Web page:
• Check host operating system utilization Root VP CPU usage (host OS utilization) - see the "Hyper-V Hypervisor Root Virtual Processor" counter section for the specifics.
    • Check drivers - particularly network and storage drivers, but other too.
    • Check for significant inconsistency across your hosts - it can indicate significant configuration or load differences.


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Memory (NUMA)

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Hyper-V Dynamic Memory

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Cluster Shared Volumes

IO Write/Read Latency: Tells you how many seconds read/write operations take on average. If you see a value 0.003 that means IO takes 3 milliseconds. When all IO are sent using Direct IO then this value should be very close to PhysicalDisk\Avg.Disk sec/Read and PhysicalDisk\Avg.Disk sec/Write accordingly. If IO are sent using Block Level Redirected IO then counters value should be close to Smb Client Share\Avg.sec/Write and Smb Client Share\Avg.sec/Read. 09-hyper-v csv.png
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(> 1 MB/s) indicates Shared VHDX files or that CSV is in redirected mode.

Network Interface

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Monitored Notifications

Monitored notifications are part of an interrupt coalescing technique Hyper-V uses to reduce virtualization overhead. For example when a guest has data to transmit over the network it could send an interrupt for each packet to the root VP that will actually do the I/O or it can send one interrupt to let the root know data is starting to flow. This counter is an indication of the number of “flows” of interrupts being set to the root and guests.
Counter: Hyper-V Hypervisor\Monitored Notifications

Hyper-V Number of Partitions (Root + VMs)

Each virtual machine on the system is run in a container called a partition. If you have no VM’s running this value will be set to 1 because the “host OS” called the “root” in Hyper-V is also running in a partition. So if you have 2 guest VM’s running this value will be 3. +1 for each guest and +1 for the root.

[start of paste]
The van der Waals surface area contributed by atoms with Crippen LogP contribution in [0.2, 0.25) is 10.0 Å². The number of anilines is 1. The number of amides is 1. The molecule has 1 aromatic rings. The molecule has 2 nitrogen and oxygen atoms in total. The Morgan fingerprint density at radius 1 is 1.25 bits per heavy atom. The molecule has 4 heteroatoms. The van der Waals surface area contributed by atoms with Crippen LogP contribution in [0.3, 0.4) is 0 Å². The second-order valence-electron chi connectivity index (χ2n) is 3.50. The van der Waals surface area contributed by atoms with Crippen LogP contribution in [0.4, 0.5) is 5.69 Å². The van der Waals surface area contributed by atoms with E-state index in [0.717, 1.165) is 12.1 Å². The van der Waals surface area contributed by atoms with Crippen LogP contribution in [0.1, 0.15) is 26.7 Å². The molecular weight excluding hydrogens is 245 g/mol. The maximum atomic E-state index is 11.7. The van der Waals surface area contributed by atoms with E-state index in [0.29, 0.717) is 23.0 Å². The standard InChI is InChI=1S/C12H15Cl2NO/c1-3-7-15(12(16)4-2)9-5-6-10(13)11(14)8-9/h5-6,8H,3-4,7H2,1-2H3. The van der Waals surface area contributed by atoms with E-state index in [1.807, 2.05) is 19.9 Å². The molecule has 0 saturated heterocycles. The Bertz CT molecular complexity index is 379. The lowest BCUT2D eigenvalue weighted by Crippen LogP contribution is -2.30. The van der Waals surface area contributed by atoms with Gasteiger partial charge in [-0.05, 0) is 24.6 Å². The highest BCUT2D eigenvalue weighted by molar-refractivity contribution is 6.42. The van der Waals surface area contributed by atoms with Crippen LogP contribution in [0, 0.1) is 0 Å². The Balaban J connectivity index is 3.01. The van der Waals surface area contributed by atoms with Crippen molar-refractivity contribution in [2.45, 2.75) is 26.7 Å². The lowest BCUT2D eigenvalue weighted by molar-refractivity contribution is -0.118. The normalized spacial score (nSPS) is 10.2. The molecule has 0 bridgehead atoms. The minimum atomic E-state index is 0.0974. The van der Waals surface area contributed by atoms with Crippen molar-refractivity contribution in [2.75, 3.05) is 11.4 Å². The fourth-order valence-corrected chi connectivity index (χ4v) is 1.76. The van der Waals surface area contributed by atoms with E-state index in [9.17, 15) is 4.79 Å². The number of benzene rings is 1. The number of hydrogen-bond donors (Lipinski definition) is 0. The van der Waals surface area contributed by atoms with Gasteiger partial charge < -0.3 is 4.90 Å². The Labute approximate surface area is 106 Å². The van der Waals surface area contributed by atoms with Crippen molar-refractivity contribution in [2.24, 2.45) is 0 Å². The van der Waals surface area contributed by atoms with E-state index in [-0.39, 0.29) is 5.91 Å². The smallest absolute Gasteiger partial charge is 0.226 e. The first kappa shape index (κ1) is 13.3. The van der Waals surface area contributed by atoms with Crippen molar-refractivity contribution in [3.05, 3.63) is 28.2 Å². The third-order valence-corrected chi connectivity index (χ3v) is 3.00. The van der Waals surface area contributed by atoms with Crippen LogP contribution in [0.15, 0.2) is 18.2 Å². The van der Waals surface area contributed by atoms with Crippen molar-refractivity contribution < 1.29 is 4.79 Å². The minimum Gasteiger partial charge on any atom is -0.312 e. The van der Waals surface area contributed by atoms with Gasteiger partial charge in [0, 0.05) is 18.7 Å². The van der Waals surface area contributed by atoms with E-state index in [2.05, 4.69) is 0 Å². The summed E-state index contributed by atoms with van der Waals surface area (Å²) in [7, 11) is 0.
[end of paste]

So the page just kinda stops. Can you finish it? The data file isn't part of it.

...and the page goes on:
Counter: Hyper-V Hypervisor\Partitions

Hyper-V Virtual switch\Bytes received/sec

This counter indicates the total bytes received per second on all ports of your Virtual Switch.
Counter: Hyper-V Virtual switch\Bytes received/sec

Hyper-V Virtual switch\Bytes sent/sec

This counter indicates the total bytes sent per second on all ports of your Virtual Switch.
Note that this counter may show the double consumption compared with the \Network Interface\Bytes Total/sec because it counts the Input and Output traffic of each port. If a Virtual Machine that is connected to an External Switch is sending 1000 bytes/sec this will means that the Virtual Switch is seeing 1000 bytes/sec on the port where the VM is connected and also 1000 bytes on the port of the switch that is connected to the external world.
Counter: Hyper-V Virtual switch\Bytes sent/sec

Network Output Queue Length

The output queue length measures the number of threads waiting on the network adapter. If there are more than 2 threads waiting on the network adapter, then the network may be a bottleneck. Common causes of this are poor network latency and/or high collision rates on the network.

  • Counter: \Network Interface(*)\Output Queue Length
  • Threshold:
    • 0 = Healthy
    • 1-2 = Monitor or Caution
    • > 2 = Critical, performance will be adversely affected.

Note: Ensure that the network adapters for all computers (physical and virtual) in the solution are configured to use the same value for maximum transmission unit (MTU). For more information about configuring the MTU value see “Appendix A: TCP/IP Configuration Parameters” at http://go.microsoft.com/fwlink/?LinkId=113716.

If an output queue length of 2 or more is measured, consider adding one or more physical network adapters to the physical computer that hosts the virtual machines and bind the network adapters used by the guest operating systems to these physical network adapters.

CSV IO Queue Length

These two counters tell how many outstanding reads and writes we have on average per second. If we assume that all IOs are dispatched using Direct IO then value of this counter will be approximately equal to PhysicalDisk\Avg.Disk Write Queue Length and PhysicalDisk\Avg.Disk Read Queue Length accordingly. If IO is sent using Block Level Redirected IO then this counter will be reflecting SMB latency, which you can monitor using SMB Client Shares\Avg. Write Queue Length and SMB Client Shares\Avg. Read Queue Length.

  • Counter: \Cluster CSV File System\IO Write Avg. Queue Length